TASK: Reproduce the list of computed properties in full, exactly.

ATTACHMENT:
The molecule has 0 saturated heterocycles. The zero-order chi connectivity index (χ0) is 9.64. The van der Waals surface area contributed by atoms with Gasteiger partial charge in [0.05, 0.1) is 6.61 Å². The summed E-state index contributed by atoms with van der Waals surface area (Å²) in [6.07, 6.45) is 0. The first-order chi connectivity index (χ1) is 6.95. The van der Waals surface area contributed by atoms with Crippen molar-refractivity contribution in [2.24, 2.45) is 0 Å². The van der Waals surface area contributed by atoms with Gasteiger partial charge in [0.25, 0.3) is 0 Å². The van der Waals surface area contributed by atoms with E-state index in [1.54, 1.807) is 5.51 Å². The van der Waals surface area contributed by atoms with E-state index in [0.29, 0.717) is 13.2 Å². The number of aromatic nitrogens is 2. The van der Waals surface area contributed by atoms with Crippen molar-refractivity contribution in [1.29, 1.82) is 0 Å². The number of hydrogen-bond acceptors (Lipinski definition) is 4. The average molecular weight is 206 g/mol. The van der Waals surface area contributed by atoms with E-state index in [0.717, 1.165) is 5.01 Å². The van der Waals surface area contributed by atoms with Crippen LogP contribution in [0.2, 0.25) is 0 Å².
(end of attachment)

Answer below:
The molecule has 0 saturated heterocycles. The zero-order chi connectivity index (χ0) is 9.64. The van der Waals surface area contributed by atoms with Gasteiger partial charge in [0.05, 0.1) is 6.61 Å². The summed E-state index contributed by atoms with van der Waals surface area (Å²) in [6.07, 6.45) is 0. The first-order chi connectivity index (χ1) is 6.95. The van der Waals surface area contributed by atoms with Crippen molar-refractivity contribution in [2.24, 2.45) is 0 Å². The van der Waals surface area contributed by atoms with Gasteiger partial charge in [0.25, 0.3) is 0 Å². The van der Waals surface area contributed by atoms with E-state index in [1.54, 1.807) is 5.51 Å². The van der Waals surface area contributed by atoms with E-state index in [0.29, 0.717) is 13.2 Å². The number of aromatic nitrogens is 2. The van der Waals surface area contributed by atoms with Crippen molar-refractivity contribution in [1.29, 1.82) is 0 Å². The number of hydrogen-bond acceptors (Lipinski definition) is 4. The average molecular weight is 206 g/mol. The van der Waals surface area contributed by atoms with E-state index in [0.717, 1.165) is 5.01 Å². The van der Waals surface area contributed by atoms with Crippen LogP contribution in [0.2, 0.25) is 0 Å².